With the popularity of Internet classes swiftly growing, a group of administrators is considering whether or not to shift some Carleton courses online.
Carleton’s Strategic Plan, a document from the fall of 2012, noted the spread of MOOCs (massive open online courses) and online education.
In order to stay current with new and emerging technologies, the plan called for the establishment of a group to explore the opportunities and benefits that online classes potentially offer, in such settings as 100-level prerequisite courses
This group is called the Future Learning Technologies Group. Perhaps its most important function is to eventually make recommendations in areas such as joining with other institutions in online partnerships and “threats to the residential liberal arts model” from quality online alternatives.
When will all this start to matter?
George Shuffelton, Professor of English and Associate Dean of the College, said that students should not worry as much about the prospect of online classes.
“In some respects, it’s something that we are already doing,” he said
He cited Moodle exercises and videos provided by sites like Khan Academy as examples of the already-existing online education at Carleton.
Gaston Lopez ’17 concurred, counting “audio drills for language classes, Moodle posts for discussions, communications with profs on Zimbra” among his online activities for classes.
Greater integration of online and classroom material is certainly possible in the future. Right now, though, the Future Learning Technologies Group is in the early stages of exploration.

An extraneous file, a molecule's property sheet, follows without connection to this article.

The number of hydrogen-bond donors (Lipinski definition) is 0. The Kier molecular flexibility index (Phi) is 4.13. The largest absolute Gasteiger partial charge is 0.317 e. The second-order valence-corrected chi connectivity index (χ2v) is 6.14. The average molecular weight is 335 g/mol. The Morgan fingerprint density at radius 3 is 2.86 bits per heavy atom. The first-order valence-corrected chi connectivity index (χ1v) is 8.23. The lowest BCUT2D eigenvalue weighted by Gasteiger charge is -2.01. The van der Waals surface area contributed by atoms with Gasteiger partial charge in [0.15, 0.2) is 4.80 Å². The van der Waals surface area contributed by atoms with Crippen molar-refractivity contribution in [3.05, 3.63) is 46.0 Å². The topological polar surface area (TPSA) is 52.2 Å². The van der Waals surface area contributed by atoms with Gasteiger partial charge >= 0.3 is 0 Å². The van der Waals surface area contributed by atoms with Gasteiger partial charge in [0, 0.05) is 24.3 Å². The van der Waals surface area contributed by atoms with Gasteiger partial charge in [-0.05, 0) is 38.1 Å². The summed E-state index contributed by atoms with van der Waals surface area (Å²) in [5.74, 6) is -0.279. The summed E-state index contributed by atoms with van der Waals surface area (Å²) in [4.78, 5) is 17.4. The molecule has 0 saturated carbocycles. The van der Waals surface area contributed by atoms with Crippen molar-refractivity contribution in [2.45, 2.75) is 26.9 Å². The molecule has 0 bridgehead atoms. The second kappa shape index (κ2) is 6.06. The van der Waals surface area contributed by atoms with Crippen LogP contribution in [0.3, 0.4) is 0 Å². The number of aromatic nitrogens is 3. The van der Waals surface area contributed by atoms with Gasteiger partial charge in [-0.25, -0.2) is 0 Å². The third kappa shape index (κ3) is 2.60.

“We’ve had some conversations with with names from the MOOC world. We’ve talked to EdX [Harvard/MIT MOOC nonprofit] about the possibility of signing on to their big ventures and it is an interesting possible partner,” said Shuffelton.“At the moment, those are just conversations.”
Along with the conversations, the Group has drafted a document called Principles and Priorities for Online Education, a set of guidelines to consult as new projects and opportunities spring up. Shuffelton says that the group plans to “bring it to students very shortly.”
Even as classroom exercises are transferred to the realm of the Internet, one big draw of small liberal arts colleges and particularly Carleton remains the promise of student-professor interaction and the small, dynamic classroom atmosphere.
“These online technologies supplement the classroom experience. They cannot supplant them,” Lopez said.
Shuffelton also stressed the importance of such interactions.
“What this place is about is interactions…I think most of us who are hopeful for the possibility of online learning think that moving certain activities online gives community members more time to engage in such interactions,” he explained. “To me, that’s the promise of all this – to gain something by using the possibilities of online education.”
And while online classes may seem less stringent than normal classes, they frequently prove just as rigorous. Lopez, drawing on personal experience, noted that, “You do need to be very committed, probably more so than real classes, because your resources for help - the human ones of other classmates and professors - are far more distant physically and possibly not as accessible.”
Even so, some students may not want to interact with class material online, especially students with previous positive experiences with classroom environments. Lopez, for example, said that part of his rationale in choosing Carleton was “because I knew I learned so well in classroom settings.”
How might students react to “bigger steps” in the process of moving more of class online?
“Well, there are faculty who are enthusiastic and faculty who are less enthusiastic about this…we’ve got room for a range of opinion,” said Shuffleton, “ I imagine that over time student expectations will change. Some of the things students are doing now are things they weren’t excited about 10 or 15 years ago.”